8. American National Standard for Occupational and Educational Eye and Face Protection, ANSI Z87.1; American National Standards Institute, New York, NY 10018.
      9. American National Standard, Safety Requirements for Industrial Head Protection, ANSI Z89.1; American National Standards Institute, New York, NY 10018.
      10. Specifications for Protective Headgear for Vehicular Users, ANSI Z90.1; American National Standards Institute, New York, NY 10018.
      11. Testing Physical Fitness; Davis and Santa Maria. Fire Command. April 1975.
      12. Development of a Job-Related Physical Performance Examination for Fire Fighters; Dotson and Others. A summary report for the National Fire Prevention and Control Administration. Washington, DC. March 1977.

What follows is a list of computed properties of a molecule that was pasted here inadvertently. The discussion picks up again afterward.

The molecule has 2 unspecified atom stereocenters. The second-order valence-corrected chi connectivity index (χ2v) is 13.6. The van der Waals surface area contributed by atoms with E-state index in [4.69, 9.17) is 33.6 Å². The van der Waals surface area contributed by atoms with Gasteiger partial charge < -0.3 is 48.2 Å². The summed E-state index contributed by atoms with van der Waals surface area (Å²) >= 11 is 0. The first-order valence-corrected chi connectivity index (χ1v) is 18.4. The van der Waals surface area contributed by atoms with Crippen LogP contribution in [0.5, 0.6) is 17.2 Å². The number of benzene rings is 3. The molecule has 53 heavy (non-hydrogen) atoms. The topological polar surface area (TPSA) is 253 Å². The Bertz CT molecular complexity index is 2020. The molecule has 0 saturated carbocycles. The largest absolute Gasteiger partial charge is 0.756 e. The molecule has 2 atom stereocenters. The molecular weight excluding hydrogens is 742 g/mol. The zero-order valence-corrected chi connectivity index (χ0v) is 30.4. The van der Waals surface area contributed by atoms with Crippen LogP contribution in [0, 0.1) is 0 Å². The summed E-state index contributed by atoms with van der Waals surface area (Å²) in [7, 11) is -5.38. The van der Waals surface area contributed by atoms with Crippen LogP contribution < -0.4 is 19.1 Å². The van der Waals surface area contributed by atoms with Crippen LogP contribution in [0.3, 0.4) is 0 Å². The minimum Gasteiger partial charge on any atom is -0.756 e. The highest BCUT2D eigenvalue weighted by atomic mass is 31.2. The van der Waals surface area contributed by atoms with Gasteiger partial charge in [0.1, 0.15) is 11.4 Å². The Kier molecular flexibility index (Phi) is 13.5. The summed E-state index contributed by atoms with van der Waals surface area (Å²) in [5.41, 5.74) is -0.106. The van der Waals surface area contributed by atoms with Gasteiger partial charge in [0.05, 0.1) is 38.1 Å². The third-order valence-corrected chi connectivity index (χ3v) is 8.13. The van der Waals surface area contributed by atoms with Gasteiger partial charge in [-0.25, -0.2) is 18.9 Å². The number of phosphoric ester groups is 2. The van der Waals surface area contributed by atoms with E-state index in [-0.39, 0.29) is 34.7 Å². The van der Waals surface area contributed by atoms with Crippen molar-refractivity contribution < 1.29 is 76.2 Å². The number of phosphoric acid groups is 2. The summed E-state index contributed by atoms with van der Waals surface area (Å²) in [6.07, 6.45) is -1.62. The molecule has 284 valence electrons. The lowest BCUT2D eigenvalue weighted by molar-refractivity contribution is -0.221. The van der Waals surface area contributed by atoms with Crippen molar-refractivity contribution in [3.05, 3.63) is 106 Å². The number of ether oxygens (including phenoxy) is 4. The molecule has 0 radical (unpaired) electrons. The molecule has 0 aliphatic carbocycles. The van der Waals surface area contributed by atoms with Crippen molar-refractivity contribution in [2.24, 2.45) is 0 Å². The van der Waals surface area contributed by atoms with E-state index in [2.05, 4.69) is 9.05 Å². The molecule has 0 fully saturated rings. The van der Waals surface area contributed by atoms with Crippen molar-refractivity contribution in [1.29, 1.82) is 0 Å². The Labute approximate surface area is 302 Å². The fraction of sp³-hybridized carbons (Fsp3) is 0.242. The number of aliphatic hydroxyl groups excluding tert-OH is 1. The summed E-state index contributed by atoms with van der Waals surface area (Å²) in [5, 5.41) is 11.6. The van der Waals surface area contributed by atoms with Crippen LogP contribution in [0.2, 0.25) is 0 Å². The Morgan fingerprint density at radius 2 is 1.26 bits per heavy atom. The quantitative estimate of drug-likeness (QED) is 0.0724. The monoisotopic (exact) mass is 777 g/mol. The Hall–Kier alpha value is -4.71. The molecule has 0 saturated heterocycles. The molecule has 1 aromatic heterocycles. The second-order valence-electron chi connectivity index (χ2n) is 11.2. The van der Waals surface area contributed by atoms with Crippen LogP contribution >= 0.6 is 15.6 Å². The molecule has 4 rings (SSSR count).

13. Proposed Sample Standards for Fire Fighters' Protective Clothing and Equipment; International Association of Fire Fighters, Washington, DC.
      14. A Study of Facepiece Leakage of Self-Contained Breathing Apparatus by DOP Man Tests; Los Alamos Scientific Laboratory, Los Alamos, NM.
      15. The Development of Criteria for Fire Fighters' Gloves; Vol. II: Glove Criteria and Test Methods; National Institute for Occupational Safety and Health, Cincinnati, OH. 1976.
      16. Model Performance Criteria for Structural Fire Fighters' Helmets; National Fire Prevention and Control Administration, Washington, DC. 1977.
      17. Firefighters; Job Safety and Health Magazine, Occupational Safety and Health Administration, Washington, DC. June 1978.
      18. Eating Smoke - The Dispensable Diet; Utech, H.P. The Fire Independent, 1975.
      19. Project Monoxide - A Medical Study of an Occupational Hazard of Fire Fighters; International Association of Fire Fighters, Washington, DC.
      20. Occupational Exposures to Carbon Monoxide in Baltimore Firefighters; Radford and Levine. Johns Hopkins University, Baltimore, MD. Journal of Occupational Medicine, September, 1976.
      21. Fire Brigades; National Safety Council, Chicago, IL. 1966.